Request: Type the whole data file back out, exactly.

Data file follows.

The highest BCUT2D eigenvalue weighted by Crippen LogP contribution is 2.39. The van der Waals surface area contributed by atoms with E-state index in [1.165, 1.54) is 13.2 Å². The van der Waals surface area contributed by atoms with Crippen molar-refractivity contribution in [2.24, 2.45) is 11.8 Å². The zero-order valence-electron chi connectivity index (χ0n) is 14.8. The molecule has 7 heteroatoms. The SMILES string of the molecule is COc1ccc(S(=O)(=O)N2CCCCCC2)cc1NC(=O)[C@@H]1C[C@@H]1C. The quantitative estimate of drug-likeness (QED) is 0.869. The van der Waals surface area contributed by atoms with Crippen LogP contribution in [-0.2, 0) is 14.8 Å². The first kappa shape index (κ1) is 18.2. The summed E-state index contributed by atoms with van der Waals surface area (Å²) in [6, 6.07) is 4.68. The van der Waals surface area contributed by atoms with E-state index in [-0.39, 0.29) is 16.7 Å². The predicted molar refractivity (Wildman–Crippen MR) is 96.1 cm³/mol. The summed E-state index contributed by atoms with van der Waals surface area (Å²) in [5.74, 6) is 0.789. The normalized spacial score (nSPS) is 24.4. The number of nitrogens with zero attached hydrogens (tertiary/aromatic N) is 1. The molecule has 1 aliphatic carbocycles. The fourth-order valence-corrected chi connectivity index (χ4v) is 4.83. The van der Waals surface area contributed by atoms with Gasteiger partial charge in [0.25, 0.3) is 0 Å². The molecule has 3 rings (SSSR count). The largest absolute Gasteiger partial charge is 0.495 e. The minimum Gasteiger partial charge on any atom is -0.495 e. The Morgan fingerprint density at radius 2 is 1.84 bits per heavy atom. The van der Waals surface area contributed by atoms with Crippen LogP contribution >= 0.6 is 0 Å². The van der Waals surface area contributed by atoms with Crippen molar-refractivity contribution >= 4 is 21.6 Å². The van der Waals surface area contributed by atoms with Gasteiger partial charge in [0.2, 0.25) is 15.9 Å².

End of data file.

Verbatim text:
The highest BCUT2D eigenvalue weighted by Crippen LogP contribution is 2.39. The van der Waals surface area contributed by atoms with E-state index in [1.165, 1.54) is 13.2 Å². The van der Waals surface area contributed by atoms with Crippen molar-refractivity contribution in [2.24, 2.45) is 11.8 Å². The zero-order valence-electron chi connectivity index (χ0n) is 14.8. The molecule has 7 heteroatoms. The SMILES string of the molecule is COc1ccc(S(=O)(=O)N2CCCCCC2)cc1NC(=O)[C@@H]1C[C@@H]1C. The quantitative estimate of drug-likeness (QED) is 0.869. The van der Waals surface area contributed by atoms with Crippen LogP contribution in [-0.2, 0) is 14.8 Å². The first kappa shape index (κ1) is 18.2. The summed E-state index contributed by atoms with van der Waals surface area (Å²) in [6, 6.07) is 4.68. The van der Waals surface area contributed by atoms with E-state index in [-0.39, 0.29) is 16.7 Å². The predicted molar refractivity (Wildman–Crippen MR) is 96.1 cm³/mol. The summed E-state index contributed by atoms with van der Waals surface area (Å²) in [5.74, 6) is 0.789. The normalized spacial score (nSPS) is 24.4. The number of nitrogens with zero attached hydrogens (tertiary/aromatic N) is 1. The molecule has 1 aliphatic carbocycles. The fourth-order valence-corrected chi connectivity index (χ4v) is 4.83. The van der Waals surface area contributed by atoms with Gasteiger partial charge in [0.25, 0.3) is 0 Å². The molecule has 3 rings (SSSR count). The largest absolute Gasteiger partial charge is 0.495 e. The minimum Gasteiger partial charge on any atom is -0.495 e. The Morgan fingerprint density at radius 2 is 1.84 bits per heavy atom. The van der Waals surface area contributed by atoms with Crippen LogP contribution >= 0.6 is 0 Å². The van der Waals surface area contributed by atoms with Crippen molar-refractivity contribution >= 4 is 21.6 Å². The van der Waals surface area contributed by atoms with Gasteiger partial charge in [0.2, 0.25) is 15.9 Å².